Prediction 1.Access to family planning, by increasing contraceptive use, reduces the average rate of breast-feeding for young children (“substitution effect”).
Next consider older children (toddlers). At this age, the effect of breast-feeding on the mother’s fecundity is relatively negligible. Regardless of whether contraceptives are available, the net-cost mothers will not breast-feed because it confers no benefit to them. Net-benefit mothers would like to breast-feed. However, when contraceptives are unavailable, some mothers will have become pregnant and so are unable to breast-feed. When contraceptives are available, everyone will take advantage of them and subsequent pregnancies will be delayed. Now all net-benefit mothers will be able to breast-feed their older children. The availability of contraceptives does not change net-cost mothers’ decision not to breast-feed older children, but it increases how long net-benefit mothers can breast-feed:
Prediction 2.Access to family planning, by increasing contraceptive use, increases the average rate of breast-feeding for older children (“birth-spacing effect”).
I now turn to describing the data that I will use to test these two predictions.
Data, Descriptive Statistics, and Indonesian Context
The empirical analysis focuses on Indonesia, a country with a relatively high rate of both contraceptive use and breast-feeding. The Indonesian government FP efforts, carried out by the National Family Planning Coordinating Board (BKKBN), are lauded as a success story of FP interventions. Since the 1970s, BKKBN has promoted contraceptive use and smaller family size through inter alia volunteer FP field workers and media campaigns to promote demand for contraceptives. In tandem, supply-side improvements were seen, and contraceptives became quite widely available (Hugo et al. 1995). Previous research finds that BKKBN programs indeed had a positive impact on contraceptive use in Indonesia (Frankenberg et al. 2003; Lerman et al. 1989). In terms of breast-feeding, among the 15 low-income and middle-income countries in Africa, Latin America, and Asia compared by Grummer-Strawn (1996), Indonesia had the highest average duration of breast-feeding (at 27 months).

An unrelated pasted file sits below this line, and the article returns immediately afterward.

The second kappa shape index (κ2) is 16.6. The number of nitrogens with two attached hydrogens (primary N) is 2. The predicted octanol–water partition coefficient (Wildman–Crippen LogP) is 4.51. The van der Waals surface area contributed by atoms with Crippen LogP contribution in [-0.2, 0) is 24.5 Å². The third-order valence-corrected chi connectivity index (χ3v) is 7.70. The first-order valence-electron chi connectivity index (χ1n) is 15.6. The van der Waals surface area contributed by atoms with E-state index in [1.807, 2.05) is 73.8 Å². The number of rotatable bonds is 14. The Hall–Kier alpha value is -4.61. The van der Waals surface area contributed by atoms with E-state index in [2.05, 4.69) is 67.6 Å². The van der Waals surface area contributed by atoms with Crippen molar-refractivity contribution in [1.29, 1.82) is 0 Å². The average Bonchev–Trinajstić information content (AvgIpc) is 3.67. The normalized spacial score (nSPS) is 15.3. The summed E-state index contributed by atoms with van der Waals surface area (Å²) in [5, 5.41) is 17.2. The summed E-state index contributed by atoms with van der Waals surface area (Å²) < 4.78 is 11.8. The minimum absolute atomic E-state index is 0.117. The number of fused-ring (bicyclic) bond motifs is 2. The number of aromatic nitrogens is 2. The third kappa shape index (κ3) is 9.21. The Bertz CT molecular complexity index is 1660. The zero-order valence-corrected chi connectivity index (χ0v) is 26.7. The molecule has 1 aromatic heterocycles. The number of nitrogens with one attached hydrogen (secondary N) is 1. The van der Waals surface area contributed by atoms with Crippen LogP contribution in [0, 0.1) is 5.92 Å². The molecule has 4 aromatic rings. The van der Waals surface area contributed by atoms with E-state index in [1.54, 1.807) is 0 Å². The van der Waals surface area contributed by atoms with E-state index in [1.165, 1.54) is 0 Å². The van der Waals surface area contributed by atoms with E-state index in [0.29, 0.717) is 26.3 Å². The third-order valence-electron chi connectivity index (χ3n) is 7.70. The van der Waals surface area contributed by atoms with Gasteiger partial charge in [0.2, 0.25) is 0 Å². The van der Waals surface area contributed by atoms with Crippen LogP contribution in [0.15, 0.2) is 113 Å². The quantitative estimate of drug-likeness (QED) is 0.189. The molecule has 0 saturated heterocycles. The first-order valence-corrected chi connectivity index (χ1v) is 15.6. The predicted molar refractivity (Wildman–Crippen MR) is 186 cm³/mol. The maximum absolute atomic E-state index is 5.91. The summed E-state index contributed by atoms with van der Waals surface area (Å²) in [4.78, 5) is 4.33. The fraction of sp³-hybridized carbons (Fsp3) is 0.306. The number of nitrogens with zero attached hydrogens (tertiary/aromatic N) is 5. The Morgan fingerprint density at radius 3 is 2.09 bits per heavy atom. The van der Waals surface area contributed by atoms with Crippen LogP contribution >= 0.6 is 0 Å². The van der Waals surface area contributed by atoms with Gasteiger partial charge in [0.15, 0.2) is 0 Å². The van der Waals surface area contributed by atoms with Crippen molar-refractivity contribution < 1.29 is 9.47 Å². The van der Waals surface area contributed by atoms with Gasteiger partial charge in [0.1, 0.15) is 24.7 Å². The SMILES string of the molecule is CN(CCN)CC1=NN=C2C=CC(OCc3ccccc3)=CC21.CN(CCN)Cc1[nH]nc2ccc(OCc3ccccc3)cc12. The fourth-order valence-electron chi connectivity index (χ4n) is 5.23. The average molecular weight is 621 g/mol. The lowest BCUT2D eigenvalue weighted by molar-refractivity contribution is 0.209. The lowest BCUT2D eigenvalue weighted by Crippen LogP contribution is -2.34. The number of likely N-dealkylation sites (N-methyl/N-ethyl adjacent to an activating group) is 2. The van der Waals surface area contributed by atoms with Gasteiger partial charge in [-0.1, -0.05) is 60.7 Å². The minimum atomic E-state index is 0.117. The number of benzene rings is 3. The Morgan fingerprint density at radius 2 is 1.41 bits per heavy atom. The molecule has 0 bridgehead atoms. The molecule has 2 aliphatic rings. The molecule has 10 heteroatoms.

The data I use are from the Demographic and Health Surveys (DHS) for Indonesia for 1994, 1997, 2002, and 2007. A representative sample of ever-married women aged 15–49 was interviewed in each wave. The DHS data are well suited for the analysis because women are asked about topics that include childbearing, breast-feeding, use of family planning, and their information sources on FP.
My hypotheses apply to many settings, and DHS data are available for many countries. I focus on Indonesia for two main reasons. First, the DHS questionnaires and sampling strategy for Indonesia allow for a large sample size. Four recent DHS data sets offer consistent questions on FP information, and data are collected for three channels (radio, television, and FP workers). Although there are no longitudinal data on the same women, being able to pool multiple surveys generates a large sample size. In addition, there are many primary sampling units (PSUs) per wave, and because the independent variable varies at this level, having many PSUs is useful for statistical power.7